Freddie deBoer is pretty tired of the freelance-writing merry-go-round:

I just find, at this point, that the process of pitching, composing, shepherding through edits, promoting, and trying to get paid sucks the life out of me. The commercial interests of publications require editors to ask for things that are tied to the news cycle in the most facile way imaginable. I get it, and I don’t blame them personally. But I’m opting out. And it’s increasingly hard for me to explain to editors what I want a piece to do and say without writing the piece. I’m just really not interested in the “beats” of a piece of nonfiction anymore; the argument, in the sense that people traditionally mean, is just about the least interesting aspect of nonfiction writing. So when asked to reduce my own prospective writing to a series of explicit moves, I’m forced to fixate on the parts that I find least interesting or valuable. What I want is to write in a way that is free of precisely the kind of paint-by-numbers literalism that editors require. Again, not a knock on them. It’s just not in my interests anymore.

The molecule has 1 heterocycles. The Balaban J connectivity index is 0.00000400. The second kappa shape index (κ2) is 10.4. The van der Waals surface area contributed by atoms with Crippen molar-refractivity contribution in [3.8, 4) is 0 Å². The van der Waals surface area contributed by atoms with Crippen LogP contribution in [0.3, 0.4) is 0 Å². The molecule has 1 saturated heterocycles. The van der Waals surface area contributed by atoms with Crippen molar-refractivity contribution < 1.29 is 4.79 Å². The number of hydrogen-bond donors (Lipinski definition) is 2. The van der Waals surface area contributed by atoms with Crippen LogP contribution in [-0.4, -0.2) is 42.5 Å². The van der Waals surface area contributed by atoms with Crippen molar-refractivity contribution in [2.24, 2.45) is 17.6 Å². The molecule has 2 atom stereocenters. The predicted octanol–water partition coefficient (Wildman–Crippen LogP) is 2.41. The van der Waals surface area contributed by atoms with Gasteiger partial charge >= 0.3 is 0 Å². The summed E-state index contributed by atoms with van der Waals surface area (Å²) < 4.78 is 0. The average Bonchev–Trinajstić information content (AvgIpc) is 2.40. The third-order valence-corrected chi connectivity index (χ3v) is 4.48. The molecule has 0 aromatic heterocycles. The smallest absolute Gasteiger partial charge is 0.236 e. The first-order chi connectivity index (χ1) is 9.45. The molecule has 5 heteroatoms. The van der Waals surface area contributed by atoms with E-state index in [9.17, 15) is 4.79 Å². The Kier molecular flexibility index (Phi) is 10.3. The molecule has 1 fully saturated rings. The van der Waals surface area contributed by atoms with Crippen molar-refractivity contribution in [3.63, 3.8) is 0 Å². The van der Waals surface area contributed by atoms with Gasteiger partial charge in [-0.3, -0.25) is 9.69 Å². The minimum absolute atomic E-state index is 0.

Meanwhile, the money generally sucks. I am very grateful for the LAT [Los Angeles Times] publishing me in their print edition, for example, and I knew what the rate was going in. But writing and editing a thousand-plus word piece for one of the biggest newspapers in the country got me $200.

Twice as much as I made the one time I wrote for the LAT! Though that was some years ago.

Here’s the way the game works: You should write newspaper pieces for peanuts because that will bring you to the attention of the monthlies, where you should write for peanuts because that will bring you to the attention of the trade publishing houses, who will give you a contract that over the course of your book’s life will pay you, if you calculate the hours you spend writing, well short of minimum wage — but that’s okay, because your book will bring you to the attention of the newspapers.

It’s not always like that, of course. Harper’s pays very well, and I have had two or three pretty significant book advances in my time. But all too often, yes, it’s like that. And this is writing for print! — the lucrative side of the business!